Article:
July 17, 2012; Washington, D.C., USA; Washington Nationals first round draft pick Lucas Giolito in the dugout before a game against the New York Mets at Nationals Park. Mandatory Credit: Joy R. Absalon-USA TODAY Sports

District on Deck's #2 Nationals Prospect: Lucas Giolito


Our penultimate prospect is righthanded pitcher Lucas Giolito. Giolito’s promise is undeniable, but as is his risk, which our votes reflected. One voter placed him as the top prospect in the system , but the others placed him third, fourth, and sixth. As you’ll see, his prospect status is understandably contentious.

Coming out of high school, Giolito was considered by many to be the best available prospect in the 2012 draft, and some believed he had a chance to become the first high school righty taken first overall ever. But in March 2012, only three months before the draft, Giolito sprained his UCL, the ligament replaced in Tommy John surgery. The injury was deemed not severe enough to warrant surgery, but Giolito did not pitch for the rest of the high school season. Understandably, his draft stock dropped, and many expected him to attend UCLA instead of signing with whatever team drafted him. His decreased value, combined with a decrease in his signability, made Giolito slide all the way to 16th overall, where the Nationals snapped him up. However, the Nationals faced an uphill battle to sign him, as the new draft slotting system meant the Nationals would be punished harshly for spending more than what MLB recommended for their draft picks. The assigned value for the 16th overall pick was $2.125 million, which would likely not be enough, so the Nationals picked conservatively for the rest of the draft, drafting college players who would sign for under-slot bonuses. Their strategy worked and the Nationals were able to sign Giolito for $2.925 million right before the deadline, only exceeding their draft pool by  $100,000, which incurred nothing more than a small fine.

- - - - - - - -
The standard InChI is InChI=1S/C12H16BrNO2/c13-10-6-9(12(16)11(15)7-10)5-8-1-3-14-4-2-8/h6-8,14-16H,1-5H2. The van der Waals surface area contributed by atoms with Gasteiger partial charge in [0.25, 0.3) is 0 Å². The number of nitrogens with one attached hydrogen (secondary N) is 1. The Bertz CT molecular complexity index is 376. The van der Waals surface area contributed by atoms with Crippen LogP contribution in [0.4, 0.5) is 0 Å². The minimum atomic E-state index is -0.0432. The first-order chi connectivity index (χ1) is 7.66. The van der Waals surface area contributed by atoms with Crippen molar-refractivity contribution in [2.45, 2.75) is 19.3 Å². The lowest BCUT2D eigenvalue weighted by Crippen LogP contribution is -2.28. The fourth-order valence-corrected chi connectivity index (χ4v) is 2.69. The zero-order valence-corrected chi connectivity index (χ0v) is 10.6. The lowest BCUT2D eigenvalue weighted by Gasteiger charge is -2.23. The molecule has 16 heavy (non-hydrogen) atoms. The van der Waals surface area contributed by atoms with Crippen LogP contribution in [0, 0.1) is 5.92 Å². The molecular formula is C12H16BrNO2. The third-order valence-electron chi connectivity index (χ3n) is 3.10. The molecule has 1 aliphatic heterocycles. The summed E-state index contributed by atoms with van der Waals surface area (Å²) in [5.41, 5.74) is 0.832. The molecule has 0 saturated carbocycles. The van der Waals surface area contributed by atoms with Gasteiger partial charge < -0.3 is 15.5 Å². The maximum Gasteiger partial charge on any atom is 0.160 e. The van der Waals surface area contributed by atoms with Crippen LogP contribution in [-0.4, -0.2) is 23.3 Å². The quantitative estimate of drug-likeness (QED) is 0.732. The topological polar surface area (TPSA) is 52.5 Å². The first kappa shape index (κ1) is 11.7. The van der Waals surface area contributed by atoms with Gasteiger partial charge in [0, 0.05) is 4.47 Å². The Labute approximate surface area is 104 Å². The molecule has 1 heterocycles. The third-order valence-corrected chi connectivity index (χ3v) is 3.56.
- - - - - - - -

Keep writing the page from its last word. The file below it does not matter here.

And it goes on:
The Nationals observed Giolito’s rehab program once he signed, and felt comfortable enough with his recovery that they put him back in live game action in the Gulf Coast rookie league on August 14th. After two innings, however, Giolito re-injured his elbow, and it was determined that he would need Tommy John surgery to replace his torn UCL. Giolito underwent the surgery on August 31st and is expected to make a full recovery, but that recovery may cost him all of the 2013 season. The Nationals have significant experience with top prospects undergoing Tommy John, such as Stephen Strasburg and Jordan Zimmermann, and as evidenced by the Strasburg shutdown, they will take care of an injured pitcher to the best of their ability.

Verdict: Giolito was arguably the best high school righthander ever before his injury, and most pitchers who come back from Tommy John retain all of their earlier skills, if they are not improved. It is a near-certainty that Giolito will return to form for 2014, which is why ESPN’s Keith Law (Insider only link) said “If he comes back fully healthy… he’ll move up into the top 20 in 2014, and perhaps in the high end of that group.” I put him #1 on my list because I believe in the Nationals’ ability to return him to health, but I understand those who have qualms about anyone recovering from major surgery. But if he is indeed back to 100% in 2014 and makes it through the minors, it’s not an overstatement to say he could be one of the best pitchers in the game one day.

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